Lessons Learned

The Global Financial Crisis is something that impacted us all in one way or another. Indeed, the very memory of it is enough to keep some people out of the share market altogether in the fear of a similar event wiping out their wealth.

The problem is, there is always the risk of losing money in the share market in the short-run (hence why investors expect to achieve higher returns on their investments, for accepting that risk), and it is only those who are willing to remain patient for the long-run that can reasonably hope to achieve decent returns in the market.

In August 2013, former Motley Fool columnist Morgan Housel highlighted the historical frequency by which the market experiences falls of various magnitudes (notably, he was specifically referring to the United States’ S&P 500 index, but I’d wager the results would be similar for Australia’s ASX 200).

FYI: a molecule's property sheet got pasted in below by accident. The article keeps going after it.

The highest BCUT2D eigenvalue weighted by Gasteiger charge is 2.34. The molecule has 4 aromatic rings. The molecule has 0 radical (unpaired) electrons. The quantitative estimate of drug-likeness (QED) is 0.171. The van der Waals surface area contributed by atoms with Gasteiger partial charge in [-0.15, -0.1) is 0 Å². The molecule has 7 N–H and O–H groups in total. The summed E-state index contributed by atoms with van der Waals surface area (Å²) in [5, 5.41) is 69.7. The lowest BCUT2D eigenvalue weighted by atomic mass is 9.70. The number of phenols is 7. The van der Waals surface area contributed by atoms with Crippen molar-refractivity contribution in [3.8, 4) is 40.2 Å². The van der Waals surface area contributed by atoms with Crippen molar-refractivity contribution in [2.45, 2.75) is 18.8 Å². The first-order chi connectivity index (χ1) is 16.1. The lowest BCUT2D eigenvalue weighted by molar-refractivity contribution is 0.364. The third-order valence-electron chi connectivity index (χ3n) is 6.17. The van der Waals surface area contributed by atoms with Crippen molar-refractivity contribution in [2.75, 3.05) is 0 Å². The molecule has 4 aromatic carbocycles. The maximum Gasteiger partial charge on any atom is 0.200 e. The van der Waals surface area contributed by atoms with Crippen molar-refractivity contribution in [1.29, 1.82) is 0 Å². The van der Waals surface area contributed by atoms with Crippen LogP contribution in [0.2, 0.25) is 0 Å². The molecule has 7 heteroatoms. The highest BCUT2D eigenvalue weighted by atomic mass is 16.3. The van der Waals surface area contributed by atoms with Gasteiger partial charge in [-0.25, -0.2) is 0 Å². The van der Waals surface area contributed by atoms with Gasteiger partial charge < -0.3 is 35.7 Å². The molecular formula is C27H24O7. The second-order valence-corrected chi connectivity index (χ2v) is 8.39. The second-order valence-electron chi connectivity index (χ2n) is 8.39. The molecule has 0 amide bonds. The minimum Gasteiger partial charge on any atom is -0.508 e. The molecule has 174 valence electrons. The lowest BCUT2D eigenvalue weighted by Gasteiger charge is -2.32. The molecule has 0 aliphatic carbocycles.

He found that, on average, the market experiences a 10% fall every 11 months. Every four years the market will fall around 20%, while a loss of 50% has historically been limited to two or three times per century.

That’s not to say that it won’t happen again anytime soon — markets and economies can be unpredictable beasts – but the historical odds are certainly in favour of investors.

Investors would always be wise to have some cash spare. After all, it is a risk to have all of your money exposed to the uncertainty of the share market, while having some cash sitting idle is a great way to ensure you can take advantage of opportunistic bargains if, or when, they become available.

A number of the country’s most traditional blue chip stocks, including the likes of Commonwealth Bank of Australia (ASX: CBA), Westpac Banking Corp (ASX: WBC), Telstra Corporation Ltd (ASX: TLS) and Wesfarmers Ltd (ASX: WES) have experienced remarkable returns since the market’s low in 2009, with most of the gains arguably already priced in.

But there are still a number of great businesses that are trading under the radar which could well be worth your time and effort today. You just need to know where to look!